How was the first year in business?
Our first year in business was exciting and there was so much that we learned about the business world, people, and ourselves. At that time, we were still building the business and I was still working a full-time job. Every spare minute went into building the infrastructure, the website, the phone systems, and building our network of partners. The focus wasn’t so much on making money. We knew the money was there. We were just so focused on building a great service and making sure that we delivered on our promises. As we started to get our first clients and close sales, we knew that all of the work we were putting into building the service was working and that validated that we were on to something!
What was your marketing strategy?
When we first started out, there were many who did not understand our service. The most common question was, “Why would people be interested in a concierge service?” However, having been in the private jet industry, I had seen and experienced firsthand the pain points that some of my clients had, and what constituted value to them. In today’s world, we often find that our most precious commodity is time. Regardless of net worth, we all only have 24 hours in a day. Many of our clients started utilizing concierge and lifestyle services precisely because we are able to give them back their time. We were essentially creating a niche. There was no prior model that we could follow. No other business that we could look to as an example. So to market effectively, our goal was to educate and explain to people what they could accomplish with us. We weren’t trying to sell them anything. We were just pointing out how we could do what they are doing, only better! We became curators, advisers, and knowledge experts. People started coming to us for our expertise and our ability to get things done. We soon established a loyal client base and word started to spread. Our web presence was a very large part of us expanding our reach, especially globally. I cannot tell you how many countless hours we all spent writing content for the website! As we continued to invest in our web presence and expand our website, our business started to grow too.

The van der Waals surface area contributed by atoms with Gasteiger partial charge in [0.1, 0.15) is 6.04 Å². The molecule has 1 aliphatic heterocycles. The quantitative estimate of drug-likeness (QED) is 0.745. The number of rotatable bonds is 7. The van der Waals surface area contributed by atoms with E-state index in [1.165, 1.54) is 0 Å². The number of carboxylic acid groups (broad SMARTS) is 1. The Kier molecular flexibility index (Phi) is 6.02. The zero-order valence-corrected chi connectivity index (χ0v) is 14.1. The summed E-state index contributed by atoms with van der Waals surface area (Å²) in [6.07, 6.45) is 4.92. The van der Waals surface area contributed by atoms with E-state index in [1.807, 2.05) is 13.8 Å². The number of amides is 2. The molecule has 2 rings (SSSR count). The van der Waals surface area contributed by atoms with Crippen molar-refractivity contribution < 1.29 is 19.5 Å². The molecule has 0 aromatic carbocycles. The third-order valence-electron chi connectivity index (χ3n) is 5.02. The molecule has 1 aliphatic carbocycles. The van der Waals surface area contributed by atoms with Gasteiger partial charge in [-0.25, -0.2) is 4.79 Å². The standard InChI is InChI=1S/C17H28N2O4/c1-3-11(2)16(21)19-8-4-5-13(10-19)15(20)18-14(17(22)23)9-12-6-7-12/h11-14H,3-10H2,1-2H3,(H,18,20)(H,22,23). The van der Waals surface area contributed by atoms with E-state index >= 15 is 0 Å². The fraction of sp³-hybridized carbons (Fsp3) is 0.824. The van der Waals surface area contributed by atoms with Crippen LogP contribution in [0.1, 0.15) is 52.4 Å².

How fast did the company grow during the first few years?
We were never afraid of growth. One of our biggest goals from the start was to expand our services to as wide of a client base as possible. As the number of requests started to increase, we needed more people behind computers and on the phones, so we were constantly investing in our staff. It worked, and in 2016, we were recognized by Inc. 5000 as one of the 5,000 fastest-growing companies in the U.S. and #15 in the travel and hospitality space.
How do you define success?
I would often joke with people that entrepreneurship feels a lot like getting punched in the face, repeatedly. As entrepreneurs, we tell ourselves that we will live a few years of our life like most people won’t, so that we can live the rest like most people can’t. It’s that vision, relentless passion, and perseverance that drives us to keep moving forward in the face of adversity. So, success to me is not so much about the outcome, but rather the journey and not giving up on it.
What is the key to success?